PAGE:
Eclectic category honors memorable projects

“American Experience”
PBS
Emmy pedigree: Two wins, plus one previous nom
Best scene: In Ric Burns’ “Into the Deep: America, Whaling and the World,” the Essex is rammed in 1820 by a sperm whale twice as long as the ship, sending 20 sailors onto lifeboats, where they eventually resort to cannibalism.
Why it might win: A striking range of documentaries eloquently explores the national identity, character and culture that makes us American.
Maybe not: They cover such a variety of subject matter and cinematic styles that voters might not recognize them as a single series.

“American Masters”
PBS
Emmy pedigree: Five wins, plus two previous noms
Best scene: “The Doors: When You’re Strange” induces a surreal mood around late singer Jim Morrison, blending dreamlike Doors songs with impressionistic ’60s experimental film footage of Morrison traveling down a desert highway.
Why it might win: Its portraits smartly gauge our cultural landscape from 19th-century novelist Louisa May Alcott to modern architecture’s I.M. Pei to drug-fueled rock ‘n’ roll.
Maybe not: A dramatic field of fellow contenders might squeeze out artsy bios this time.

“Deadliest Catch”
Discovery
Emmy pedigree: Four previous noms
Best scene: In “No Second Chance,” the Wizard crew is swamped by a huge wave that causes major injuries, embodying both the story’s life-and-death stakes and the production crew’s skill under fire.
Why it might win: It’s the epitome of docuseries drama where real-life proves more thrilling than fiction.
Maybe not: Emmy hasn’t shown much love for cable “reality” series.

“Life”
Discovery
Emmy pedigree: First nom
Best scene: Three cheetah brothers hunt together to stunningly bring down an ostrich that’s twice as heavy, demonstrating teamwork not previously known to man.
Why it might win: The only thing more impressive than the BBC nature unit’s eye-popping global photography might be its shooters’ patience in lingering for days to capture unseen animal activities.
Maybe not: Discovery clumsily replaced revered naturalist David Attenborough’s British narration with Oprah Winfrey’s American simplification.

“Monty Python: Almost the Truth”
IFC
Emmy pedigree: First nom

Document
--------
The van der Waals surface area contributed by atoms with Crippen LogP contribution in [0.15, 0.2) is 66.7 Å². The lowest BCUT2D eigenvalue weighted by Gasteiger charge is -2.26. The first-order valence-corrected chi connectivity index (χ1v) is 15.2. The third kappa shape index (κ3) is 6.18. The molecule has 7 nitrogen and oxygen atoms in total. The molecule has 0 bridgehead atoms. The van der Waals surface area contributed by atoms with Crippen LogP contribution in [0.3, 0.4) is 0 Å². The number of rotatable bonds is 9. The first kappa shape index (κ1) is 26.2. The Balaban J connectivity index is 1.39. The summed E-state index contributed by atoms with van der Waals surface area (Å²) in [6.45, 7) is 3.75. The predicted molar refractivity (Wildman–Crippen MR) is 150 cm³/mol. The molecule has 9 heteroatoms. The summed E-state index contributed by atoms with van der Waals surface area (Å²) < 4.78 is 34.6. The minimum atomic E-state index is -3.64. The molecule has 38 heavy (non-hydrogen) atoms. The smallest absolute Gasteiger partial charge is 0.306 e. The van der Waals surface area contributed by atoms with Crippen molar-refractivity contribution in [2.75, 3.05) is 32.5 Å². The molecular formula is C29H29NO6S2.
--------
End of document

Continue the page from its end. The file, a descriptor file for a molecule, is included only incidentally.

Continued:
Best scene: The BBC’s bizarre attempts to censor the cheeky comedy of “Monty Python’s Flying Circus” manage to confuse a severed leg with a penis and rose wine for menstrual fluid. Later, the memorial service for Graham Chapman turns into a boisterous affair with irreverent reminiscences by fellow Pythons John Cleese and Michael Palin.
Why it might win: This loving and loony portrait evokes why the Pythons loom as the most revered comedy icons of the past two generations, influencing everything from standup to “South Park.”
Maybe not: They were so far out of the mainstream, they’re still out of the mainstream.

“The National Parks: America’s Best Idea”
PBS
Emmy pedigree: First nom
Best scene: Mountain prophet John Muir lyrically preaches the 19th-century gospel of Yosemite, introducing the notion that natural beauty should be accessible to all American citizens, not just the wealthy.
Why it might win: It’s practically patriotic voting for “America’s Best Idea,” especially when it looks so gorgeous and feels so profound.
Maybe not: Burns isn’t the slam dunk one might think in this category. He did win for his epics “The Civil War” and “Baseball,” but not for “Jazz” or “The War.”

RELATED LINKS
Can reality fix mix? | Pythons, Burns compete for nonfiction prize | ‘Race’ winning streak is downright amazing | ‘Boss’ tries to muscle reality competish | Keoghan only reality host winner

Filed Under:

Follow @Variety on Twitter for breaking news, reviews and more
Post A Comment 0